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When It Comes to Health-Care Affordability, Americans Are Looking in Wrong Direction

Power of Ideas
When It Comes to Health-Care Affordability, Americans Are Looking in Wrong Direction

The cost of American health care is often presented on a macro level: as a percentage of GDP or total spending on the order of many billions of dollars for hospital services, pharmaceuticals, or anything in between. But affordability for chronically ill people and their families trapped in the middle of our policy debates around resource allocation often comes down to a matter of thousands or even hundreds of dollars.

Routinely, we force people to ask, “Will I have enough money in my wallet to cover the $115 copay attached to my medication?”

Health insurance copays have become a distorted, self-defeating, and punitive tax levied against the sick by the payors we entrust with our premium dollars and our care when we fall ill.

It’s time we eliminate high out-of-pocket costs for the sake of chronically sick patients and their families.

America’s insurance system assumes that people who pay premiums might be incentivized to overuse the health services purchased by their insurance plan. To correct for this “moral hazard,” we are required to share in the cost of health care via deductibles, copays, and/or coinsurance. These out-of-pocket costs are the levers of affordability that deserve scrutiny from our policymakers. Because even small increases in cost-sharing are associated with increased suffering and death. And eliminating cost-sharing can actually substantially reduce medical spending.

I live with cystic fibrosis (CF), a rare genetic condition that was historically known as a childhood illness because most people born with it died before adulthood. Today, a suite of precision medicines addresses the underlying cause of CF. One medicine, Trikafta®, has proven to be remarkably effective in altering the course of CF for thousands of Americans and many more across the globe.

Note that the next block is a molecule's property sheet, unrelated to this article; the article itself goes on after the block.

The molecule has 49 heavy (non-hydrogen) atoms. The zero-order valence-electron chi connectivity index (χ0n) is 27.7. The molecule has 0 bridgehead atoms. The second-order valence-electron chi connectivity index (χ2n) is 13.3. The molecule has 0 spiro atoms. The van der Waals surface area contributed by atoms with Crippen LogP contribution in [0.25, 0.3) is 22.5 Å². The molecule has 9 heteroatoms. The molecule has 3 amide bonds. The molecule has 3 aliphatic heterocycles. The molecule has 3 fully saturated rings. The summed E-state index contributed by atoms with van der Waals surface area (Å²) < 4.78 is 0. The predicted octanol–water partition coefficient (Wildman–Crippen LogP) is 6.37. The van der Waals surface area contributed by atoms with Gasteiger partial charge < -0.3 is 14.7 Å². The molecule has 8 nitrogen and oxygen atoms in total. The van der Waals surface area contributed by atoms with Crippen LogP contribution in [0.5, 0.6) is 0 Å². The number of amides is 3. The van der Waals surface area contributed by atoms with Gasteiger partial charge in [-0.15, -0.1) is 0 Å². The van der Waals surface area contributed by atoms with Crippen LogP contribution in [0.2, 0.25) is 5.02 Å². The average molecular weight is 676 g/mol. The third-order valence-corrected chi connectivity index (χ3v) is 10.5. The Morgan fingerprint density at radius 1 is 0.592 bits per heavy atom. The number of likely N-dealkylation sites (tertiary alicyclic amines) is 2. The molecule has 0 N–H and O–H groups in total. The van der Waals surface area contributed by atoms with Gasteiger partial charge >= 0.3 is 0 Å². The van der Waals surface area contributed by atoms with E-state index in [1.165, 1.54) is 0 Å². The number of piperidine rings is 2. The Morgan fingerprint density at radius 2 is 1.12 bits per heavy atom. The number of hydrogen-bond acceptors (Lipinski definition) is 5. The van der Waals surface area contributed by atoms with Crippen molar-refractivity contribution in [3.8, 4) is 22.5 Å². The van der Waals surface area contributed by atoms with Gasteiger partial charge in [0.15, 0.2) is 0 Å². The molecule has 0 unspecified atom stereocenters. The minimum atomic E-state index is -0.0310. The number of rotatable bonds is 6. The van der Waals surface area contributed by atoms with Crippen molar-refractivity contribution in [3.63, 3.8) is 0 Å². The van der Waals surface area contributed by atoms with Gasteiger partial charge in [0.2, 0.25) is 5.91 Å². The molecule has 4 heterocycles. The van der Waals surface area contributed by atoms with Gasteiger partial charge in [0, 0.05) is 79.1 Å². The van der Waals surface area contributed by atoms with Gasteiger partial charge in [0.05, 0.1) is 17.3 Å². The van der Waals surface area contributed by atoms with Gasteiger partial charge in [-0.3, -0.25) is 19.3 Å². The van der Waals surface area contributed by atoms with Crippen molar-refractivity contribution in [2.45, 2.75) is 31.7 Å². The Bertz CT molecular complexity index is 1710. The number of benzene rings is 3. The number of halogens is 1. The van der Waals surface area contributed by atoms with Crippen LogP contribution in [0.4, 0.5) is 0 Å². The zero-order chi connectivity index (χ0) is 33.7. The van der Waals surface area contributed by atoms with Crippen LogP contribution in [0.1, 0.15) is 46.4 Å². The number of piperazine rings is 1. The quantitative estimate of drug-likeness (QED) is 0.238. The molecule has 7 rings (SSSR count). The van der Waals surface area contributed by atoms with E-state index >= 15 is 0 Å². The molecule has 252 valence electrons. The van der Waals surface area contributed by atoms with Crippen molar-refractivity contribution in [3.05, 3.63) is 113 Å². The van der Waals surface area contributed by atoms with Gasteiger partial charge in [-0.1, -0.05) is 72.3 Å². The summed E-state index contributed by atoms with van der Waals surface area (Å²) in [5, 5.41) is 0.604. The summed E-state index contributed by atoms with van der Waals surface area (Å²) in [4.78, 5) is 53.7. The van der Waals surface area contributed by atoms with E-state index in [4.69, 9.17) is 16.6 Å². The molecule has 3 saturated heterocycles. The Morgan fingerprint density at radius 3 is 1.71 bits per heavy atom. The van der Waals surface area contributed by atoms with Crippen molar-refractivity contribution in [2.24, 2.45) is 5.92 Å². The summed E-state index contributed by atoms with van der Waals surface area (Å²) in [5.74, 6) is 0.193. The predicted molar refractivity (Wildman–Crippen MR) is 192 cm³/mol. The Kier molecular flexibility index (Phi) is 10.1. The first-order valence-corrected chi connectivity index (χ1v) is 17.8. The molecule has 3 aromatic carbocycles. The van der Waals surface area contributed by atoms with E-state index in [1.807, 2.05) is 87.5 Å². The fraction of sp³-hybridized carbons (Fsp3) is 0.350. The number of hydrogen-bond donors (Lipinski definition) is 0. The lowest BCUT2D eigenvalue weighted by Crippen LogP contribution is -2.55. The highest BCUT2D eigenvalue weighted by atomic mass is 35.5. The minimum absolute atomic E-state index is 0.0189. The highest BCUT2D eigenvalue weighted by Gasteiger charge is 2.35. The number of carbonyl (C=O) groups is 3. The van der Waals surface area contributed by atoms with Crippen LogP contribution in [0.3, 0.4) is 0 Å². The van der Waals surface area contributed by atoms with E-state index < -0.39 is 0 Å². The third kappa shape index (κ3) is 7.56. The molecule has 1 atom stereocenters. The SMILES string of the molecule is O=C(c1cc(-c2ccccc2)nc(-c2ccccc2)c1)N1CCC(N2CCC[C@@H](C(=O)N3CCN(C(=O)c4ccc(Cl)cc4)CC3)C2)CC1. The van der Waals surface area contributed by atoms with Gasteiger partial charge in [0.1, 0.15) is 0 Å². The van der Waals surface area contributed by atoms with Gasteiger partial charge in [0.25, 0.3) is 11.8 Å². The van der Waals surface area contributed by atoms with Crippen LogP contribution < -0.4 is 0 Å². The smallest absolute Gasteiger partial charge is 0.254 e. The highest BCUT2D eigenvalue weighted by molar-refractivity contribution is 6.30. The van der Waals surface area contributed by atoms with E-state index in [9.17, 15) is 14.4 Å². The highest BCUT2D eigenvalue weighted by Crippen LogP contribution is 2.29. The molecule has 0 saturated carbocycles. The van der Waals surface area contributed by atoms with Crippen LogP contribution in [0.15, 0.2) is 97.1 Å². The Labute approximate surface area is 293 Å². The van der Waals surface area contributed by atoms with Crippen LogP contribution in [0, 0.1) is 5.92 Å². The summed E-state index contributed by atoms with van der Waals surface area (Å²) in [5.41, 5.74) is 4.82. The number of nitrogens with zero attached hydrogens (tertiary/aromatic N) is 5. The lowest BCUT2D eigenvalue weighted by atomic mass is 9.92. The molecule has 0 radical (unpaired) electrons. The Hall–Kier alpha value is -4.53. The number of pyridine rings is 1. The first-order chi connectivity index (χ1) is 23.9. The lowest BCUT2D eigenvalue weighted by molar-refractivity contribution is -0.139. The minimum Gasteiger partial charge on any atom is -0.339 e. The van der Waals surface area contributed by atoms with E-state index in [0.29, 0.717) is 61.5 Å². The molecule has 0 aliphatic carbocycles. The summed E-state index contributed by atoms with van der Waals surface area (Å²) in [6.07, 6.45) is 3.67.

Trikafta took me from the precipice of end-stage disease to enjoying a full, healthy lifestyle. It allowed me to attend graduate school, pursue a fulfilling career, and start a family.

But Trikafta is expensive. And in order to gain access to it, people with CF need to confirm their eligibility with a genetic test and periodic liver monitoring. Insurers then require prior authorization, which effectively amounts to them agreeing with a doctor that Trikafta is appropriate and necessary.

Finally, before holding the drug in our hands, people with CF face a copay.

For commercially insured patients, drug manufacturers can provide copay assistance in the form of coupons or rebates that reduce a patient’s out-of-pocket cost. That assistance improves adherence, reduces the financial toxicity from chronic illness, and is the path, in the case of Trikafta, to an affordable drug that remarkably reduces broader health-care utilization and long-term costs across the CF population.

Not everyone gets copay assistance for Trikafta. It’s illegal in Medicare, and some commercial plans force patients into paying high copays on top of the coupons.

But where’s the moral hazard being thwarted? Why is there a copay for Trikafta in the first place? It should be obvious that if you don’t have CF, you’re not going to go through the process to get your hands on the drug. Payors are already protected from inappropriate prescriptions.

And for those who do have CF, there is no such thing as overutilization. Once you have the drug, you take it as prescribed. Patient copays are simply a financial toll that likely amount to less than 1 percent of the medication’s annual cost. Why is that not the source of outrage in American health care?

Trikafta saves society money through reducing health-care services utilization. The money we spend on it today incentivizes companies to invest in high-risk R&D for even better treatments and cures. And in a few years, Trikafta will become an inexpensive generic drug—likely falling in price by more than 90 percent and becoming barely a blip on insurers’ radars.

Sadly, and somewhat incredibly, patients still need to cough up copays for even cheap generic drugs. A recent analysis found insurers often charge copays that are higher than the entire cost of the generic drug patients take to stay alive.

High out-of-pocket costs are unnecessary, punish patients, increase mortality, and fail to save society money. CF is only one such case study. It’s time we eliminate them for the sake of chronically sick patients and their families, which is to say all of us, eventually.